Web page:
"Dear UX Agony Aunt
How do you make a small link attractive to people (icon vs. text)?"
I'm going to dive straight into this interesting question with a good old game of Pros and Cons, and then offer a resolution of sorts, with a meandering thought or two along the way. Let's kick things off with Team Icon.
The good side of icons: A picture is worth a 1000 words
When shopping online, the number above the little shopping trolley icon tells me how badly behaved I’ve been, and if I click on it, I know I’ll get to gleefully review all the shoes I've selected so far. There’s a whole heap of icons out there like this that people have absorbed and can use without thinking twice. Marli Mesibov wrote a fantastic article on the use of icons for UX Booth on the use of icons that is well worth a look. Marli discusses how they work well on small screens, which is a definite bonus when you’re on the go! Young children who aren’t yet literate can easily figure out how to open and play Angry Birds on their parent’s smartphones thanks to icons. And icons also have a great capacity for bridging language barriers.
The not so good side of icons: We’re too old for guessing games
On the flipside, there are some issues that may huff and puff and blow that cute little home icon down. Starting with there being no consistent standard for them. Sure, there are a handful that are universal like home and print, but beyond that it seems to be a free-for-all. Icons are very much in the hands of the designer and this leaves a lot of room for confusion to grow like bacteria in a badly maintained office refrigerator. Difficult to understand icons can also seriously hinder a user’s ability to learn how to use your website or application. When icons don't communicate what they intend, well, you can guess what happens. In a great piece advocating for text over icons, Joshua Porter writes about an experience he had:
"I have used this UI now for a week and I still have do a double-take each time I want to navigate. I’m not learning what the icons mean. The folder icon represents 'Projects', which I can usually remember (but I think I remember it because it’s simply the first and default option). The second icon, a factory, is actually a link to the 'Manage' screen, where you manage people and projects. This trips me up every time."
If people can't pick up the meaning of your icons quickly and intuitively, they may just stop trying altogether. And now, over to Team Label.
The good side of text: What you see is what you get
Sometimes language really is the fastest vehicle you've got for delivering a message. If you choose the right words to label your links, you'll leave the user with very little doubt as to what lies beneath. It’s that simple. Carefully-considered and well-written labels can cut through the noise and leave minimal ambiguity in their wake. Quoting Joshua Porter again: "Nothing says 'manage' like 'manage'. In other words, in the battle of clarity between icons and labels, labels always win."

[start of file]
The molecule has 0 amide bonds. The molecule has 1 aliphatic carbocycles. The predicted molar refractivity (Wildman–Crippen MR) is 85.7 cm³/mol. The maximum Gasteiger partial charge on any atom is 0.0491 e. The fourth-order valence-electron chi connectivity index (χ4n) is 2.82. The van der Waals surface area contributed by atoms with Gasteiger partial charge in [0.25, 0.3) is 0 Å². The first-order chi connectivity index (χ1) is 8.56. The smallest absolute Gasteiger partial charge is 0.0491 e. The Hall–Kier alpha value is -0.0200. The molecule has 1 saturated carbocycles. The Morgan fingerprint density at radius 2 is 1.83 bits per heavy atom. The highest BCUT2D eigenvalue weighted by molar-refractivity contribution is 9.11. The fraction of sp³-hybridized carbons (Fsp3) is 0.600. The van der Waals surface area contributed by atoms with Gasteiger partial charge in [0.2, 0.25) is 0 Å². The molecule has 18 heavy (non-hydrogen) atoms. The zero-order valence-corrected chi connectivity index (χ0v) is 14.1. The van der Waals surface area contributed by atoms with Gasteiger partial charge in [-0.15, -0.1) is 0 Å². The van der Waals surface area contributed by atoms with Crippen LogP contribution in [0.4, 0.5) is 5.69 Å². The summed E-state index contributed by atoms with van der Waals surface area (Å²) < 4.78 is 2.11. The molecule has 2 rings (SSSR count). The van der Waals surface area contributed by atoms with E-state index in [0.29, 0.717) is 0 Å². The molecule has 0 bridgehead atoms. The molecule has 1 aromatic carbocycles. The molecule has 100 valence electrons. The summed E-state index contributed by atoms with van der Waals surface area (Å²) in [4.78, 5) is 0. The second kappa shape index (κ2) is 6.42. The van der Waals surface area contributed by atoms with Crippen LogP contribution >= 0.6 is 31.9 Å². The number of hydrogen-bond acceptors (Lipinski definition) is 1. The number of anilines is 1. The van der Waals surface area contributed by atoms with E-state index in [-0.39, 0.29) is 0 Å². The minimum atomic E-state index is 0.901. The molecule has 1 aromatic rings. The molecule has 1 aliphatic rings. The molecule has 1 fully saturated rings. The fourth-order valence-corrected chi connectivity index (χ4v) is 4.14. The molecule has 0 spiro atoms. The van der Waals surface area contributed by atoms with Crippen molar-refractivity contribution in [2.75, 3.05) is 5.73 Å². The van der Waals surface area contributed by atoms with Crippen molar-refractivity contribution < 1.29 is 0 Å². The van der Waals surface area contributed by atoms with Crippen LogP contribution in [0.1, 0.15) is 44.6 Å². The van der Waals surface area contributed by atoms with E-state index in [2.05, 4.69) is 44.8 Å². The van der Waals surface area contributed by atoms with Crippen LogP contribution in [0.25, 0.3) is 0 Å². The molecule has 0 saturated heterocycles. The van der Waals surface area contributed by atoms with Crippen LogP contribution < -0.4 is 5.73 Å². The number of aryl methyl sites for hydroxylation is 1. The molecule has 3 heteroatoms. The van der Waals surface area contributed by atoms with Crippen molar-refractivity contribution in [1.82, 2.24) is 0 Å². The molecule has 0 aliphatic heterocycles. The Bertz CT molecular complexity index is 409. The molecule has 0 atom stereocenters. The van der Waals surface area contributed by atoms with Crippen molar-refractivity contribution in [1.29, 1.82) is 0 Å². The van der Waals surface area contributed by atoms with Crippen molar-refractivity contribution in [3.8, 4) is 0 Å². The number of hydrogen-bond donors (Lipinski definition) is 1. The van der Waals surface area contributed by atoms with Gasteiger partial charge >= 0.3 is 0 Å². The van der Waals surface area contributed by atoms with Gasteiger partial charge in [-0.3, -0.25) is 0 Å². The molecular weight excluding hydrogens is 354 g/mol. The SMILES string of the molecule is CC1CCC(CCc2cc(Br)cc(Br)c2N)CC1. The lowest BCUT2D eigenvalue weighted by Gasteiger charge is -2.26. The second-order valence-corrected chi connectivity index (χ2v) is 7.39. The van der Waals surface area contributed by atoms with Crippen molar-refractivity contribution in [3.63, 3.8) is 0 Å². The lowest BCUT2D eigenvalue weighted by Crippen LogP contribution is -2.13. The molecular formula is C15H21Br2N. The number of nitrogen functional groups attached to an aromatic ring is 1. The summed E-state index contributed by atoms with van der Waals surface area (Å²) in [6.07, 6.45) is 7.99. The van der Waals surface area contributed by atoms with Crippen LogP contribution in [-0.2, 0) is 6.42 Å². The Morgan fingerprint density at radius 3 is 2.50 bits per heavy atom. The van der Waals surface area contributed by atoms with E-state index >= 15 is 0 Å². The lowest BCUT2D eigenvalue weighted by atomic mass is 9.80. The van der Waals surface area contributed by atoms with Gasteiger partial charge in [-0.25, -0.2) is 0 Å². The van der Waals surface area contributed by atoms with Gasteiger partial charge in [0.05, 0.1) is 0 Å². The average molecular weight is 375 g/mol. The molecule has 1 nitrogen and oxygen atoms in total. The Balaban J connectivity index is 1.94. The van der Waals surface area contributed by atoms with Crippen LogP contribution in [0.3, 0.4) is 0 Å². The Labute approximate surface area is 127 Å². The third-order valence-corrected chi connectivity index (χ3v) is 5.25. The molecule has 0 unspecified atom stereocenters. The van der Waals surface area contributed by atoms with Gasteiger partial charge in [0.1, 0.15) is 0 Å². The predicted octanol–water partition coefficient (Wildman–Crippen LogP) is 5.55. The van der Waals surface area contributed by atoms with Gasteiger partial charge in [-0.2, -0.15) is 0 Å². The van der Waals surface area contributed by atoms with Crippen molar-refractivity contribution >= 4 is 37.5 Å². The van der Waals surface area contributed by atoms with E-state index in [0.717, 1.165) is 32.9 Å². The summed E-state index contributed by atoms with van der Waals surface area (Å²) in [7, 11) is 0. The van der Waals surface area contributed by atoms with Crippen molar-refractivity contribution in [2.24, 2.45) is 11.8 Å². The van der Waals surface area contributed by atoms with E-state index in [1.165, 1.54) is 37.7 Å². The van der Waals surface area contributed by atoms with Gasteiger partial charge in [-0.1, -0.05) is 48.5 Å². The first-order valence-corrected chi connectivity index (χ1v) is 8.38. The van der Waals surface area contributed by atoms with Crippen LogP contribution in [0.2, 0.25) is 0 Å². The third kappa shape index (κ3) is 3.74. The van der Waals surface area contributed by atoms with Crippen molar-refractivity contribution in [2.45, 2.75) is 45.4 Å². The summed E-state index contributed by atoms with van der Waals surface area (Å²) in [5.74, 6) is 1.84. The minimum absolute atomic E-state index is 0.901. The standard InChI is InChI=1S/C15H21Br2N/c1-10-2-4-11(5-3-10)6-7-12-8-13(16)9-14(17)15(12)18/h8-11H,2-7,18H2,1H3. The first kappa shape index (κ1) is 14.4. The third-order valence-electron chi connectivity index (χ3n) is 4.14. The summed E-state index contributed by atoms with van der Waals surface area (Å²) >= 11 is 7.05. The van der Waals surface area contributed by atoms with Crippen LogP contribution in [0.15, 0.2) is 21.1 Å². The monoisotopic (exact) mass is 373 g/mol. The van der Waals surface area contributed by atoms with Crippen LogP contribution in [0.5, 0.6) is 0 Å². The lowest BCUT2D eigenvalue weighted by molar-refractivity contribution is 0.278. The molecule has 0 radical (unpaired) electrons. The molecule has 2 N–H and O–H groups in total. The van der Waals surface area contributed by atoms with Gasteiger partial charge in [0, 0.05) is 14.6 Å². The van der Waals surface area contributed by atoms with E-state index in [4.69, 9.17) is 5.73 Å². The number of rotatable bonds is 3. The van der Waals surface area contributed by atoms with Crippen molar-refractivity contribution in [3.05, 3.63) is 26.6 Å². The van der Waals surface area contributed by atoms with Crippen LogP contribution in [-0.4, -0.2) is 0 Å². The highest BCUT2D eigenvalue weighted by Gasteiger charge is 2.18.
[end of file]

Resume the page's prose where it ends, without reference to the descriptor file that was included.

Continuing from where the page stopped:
The not so good side of text: Your flat shoe is my ballet pump
Text labels can get messy and be just as confusing as unfamiliar icons! Words and phrases sometimes don’t mean the same thing to different people. One person’s flat enclosed shoe may be another person’s ballet pump, and the next person may be left scratching their head because they thought pumps were heels and all they wanted was a ballet flat! Text only labels can also become problematic if there isn’t a clear hierarchy of information, and if you have multiple links on one page or screen. Bombarding people with a page of short text links may make it difficult for them to find a starting point. And text may also hold back people who speak other languages.
The compromise: Pair icons up with text labels
Because things are always better when we work together! Capitalise on the combined force of text and icons to solve the dilemma. And I don’t mean you should rely on hovers — make both text and icon visible at all times. Two great examples are Google Apps (because nothing says storage like a weird geometric shape...) and the iPhone App store (because the compass and magnifying glass would pose an interesting challenge without text...):
So what comes next? (You can probably guess what I'm going to say)
Whatever you decide to run with, test it. Use whatever techniques you have on hand to test all three possibilities — icons only, text only, and icons and text — on real people. No Pros and Cons list, however wonderful, can beat that. And you know, the results will probably surprise you. I ran a quick study recently using Chalkmark to find out where people on the ASOS women's shoes page would click to get to the homepage (and yes, I can alway find ways to make shoe shopping an integral part of my job). 28 people responded, and...
...a whopping 89% of them clicked the logo, just 7% clicked the home icon, and just one person (the remaining 4%) clicked the label 'Home'. Enough said. Thanks for your question Cassie. To finish, here's some on-topic (and well-earned) comic relief (via @TechnicallyRon)